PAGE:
INDUSTRIAL RELATIONS ACTS, 1946 TO 1990
SECTION 20(1), INDUSTRIAL RELATIONS ACT, 1969
CONDUIT ENTERPRISES IRELAND LIMITED
- AND -
Chairman: Ms Owens
Employer Member: Mr Brennan
Worker Member: Mr Rorke
1. Alleged unfair dismissal.
2. The worker commenced employment with the Company as a directory enquiries telephone operator on 14th November, 1996. Under his contract of employment, the worker began a 2 weeks training course followed by a 6 months probation period.
The worker was originally employed as a night-shift operator. When a major customer suspended its night services from December, 1996 to March, 1997, the worker was moved to day shifts and weekends.
The worker was dismissed on 6th February, 1997, with the Company citing unsuitability and poor time-keeping as the reasons. The worker referred his case to the Labour Court on 11th April, 1997, in accordance with Section 20(1), Industrial Relations Act, 1969. A Labour Court hearing took place on 3rd June, 1997. The worker agreed to be bound by the Court's recommendation.
3. 1. The worker was employed on a contract to work nights - 10.00 p.m. to 8.00 a.m. and 5.00 p.m. to 10.00 p.m. The Company broke the contract when it moved the worker to day shifts and week-ends. The worker was involved in other activities, including community radio and voluntary work. He informed the Company that the change in working hours would make it difficult for him to attend work in the afternoon. As a result of the change he was late on 2/3 occasions. Management refused to accept his reasons. The worker was informed that his situation would be reviewed at Christmas. Instead, he was unfairly dismissed in February, 1997.
4. 1. The worker's contract was terminated before the end of his probation period. His contract stated that a worker could be dismissed if "an employee is found to be incapable of/unable to perform his/her duties as outlined in the above job description". The worker was unsuitable for the job for a number of reasons. He was late on 2 occasions during his training period. On the second occasion, when he was 30 minutes late, he was warned by the director of the Company that the Company could not tolerate staff arriving late, due to the nature of the business. The Company provides live telephone operator services, receiving phone calls on behalf of customers. On 1st February, 1996, the worker was 90 minutes late. He had offered to work on the day in question, a Saturday, and became aggressive with the director when questioned about his late arrival.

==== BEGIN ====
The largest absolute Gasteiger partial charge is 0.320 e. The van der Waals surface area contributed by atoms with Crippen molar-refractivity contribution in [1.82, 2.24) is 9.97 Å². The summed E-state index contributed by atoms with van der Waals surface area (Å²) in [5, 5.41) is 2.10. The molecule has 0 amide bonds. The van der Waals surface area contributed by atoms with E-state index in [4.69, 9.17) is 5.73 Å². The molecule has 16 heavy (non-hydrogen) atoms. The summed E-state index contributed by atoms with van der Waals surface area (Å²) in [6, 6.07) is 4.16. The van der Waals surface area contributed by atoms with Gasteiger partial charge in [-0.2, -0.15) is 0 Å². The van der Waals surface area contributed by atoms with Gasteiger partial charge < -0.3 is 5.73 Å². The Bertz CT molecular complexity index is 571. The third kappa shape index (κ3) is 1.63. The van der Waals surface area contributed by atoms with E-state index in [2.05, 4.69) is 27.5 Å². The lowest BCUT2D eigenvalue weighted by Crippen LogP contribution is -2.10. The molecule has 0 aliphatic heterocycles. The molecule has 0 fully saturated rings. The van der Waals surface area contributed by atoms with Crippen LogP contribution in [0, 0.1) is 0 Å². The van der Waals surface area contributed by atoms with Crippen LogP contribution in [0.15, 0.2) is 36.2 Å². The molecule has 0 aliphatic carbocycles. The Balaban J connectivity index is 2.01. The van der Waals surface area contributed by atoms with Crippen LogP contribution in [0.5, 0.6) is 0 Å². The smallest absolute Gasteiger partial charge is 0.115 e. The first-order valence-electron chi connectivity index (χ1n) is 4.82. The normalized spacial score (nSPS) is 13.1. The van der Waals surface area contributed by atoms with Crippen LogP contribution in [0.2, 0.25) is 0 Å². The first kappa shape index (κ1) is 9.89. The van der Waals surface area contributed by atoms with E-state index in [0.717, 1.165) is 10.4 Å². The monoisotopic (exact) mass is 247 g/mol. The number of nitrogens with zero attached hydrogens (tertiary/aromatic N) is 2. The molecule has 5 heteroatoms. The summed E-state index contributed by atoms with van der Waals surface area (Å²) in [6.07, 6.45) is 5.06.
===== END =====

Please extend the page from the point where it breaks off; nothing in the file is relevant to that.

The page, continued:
2. When the Company's major customer decided to change from night services in December, 1996, the Company could have made the night shift operators, including the worker concerned, redundant. Instead, it moved the workers to day shifts and made every effort to facilitate the worker regarding his outside commitments. The worker also had trouble conversing with clients as his vocabulary and telephone manner, which are crucial to the Company's service, were poor. The Company provided special tuition but the worker did not improve. Because of this, and his poor time-keeping, the Company was left with no choice but to dismiss the worker.
In the circumstances outlined, the Court has concluded that the Company acted within its rights. The Court, accordingly, does not recommend in favour of the appellant.
Signed on behalf of the Labour Court
13th June, 1997______________________
Enquiries concerning this Recommendation should be addressed to Ciaran O'Neill, Court Secretary.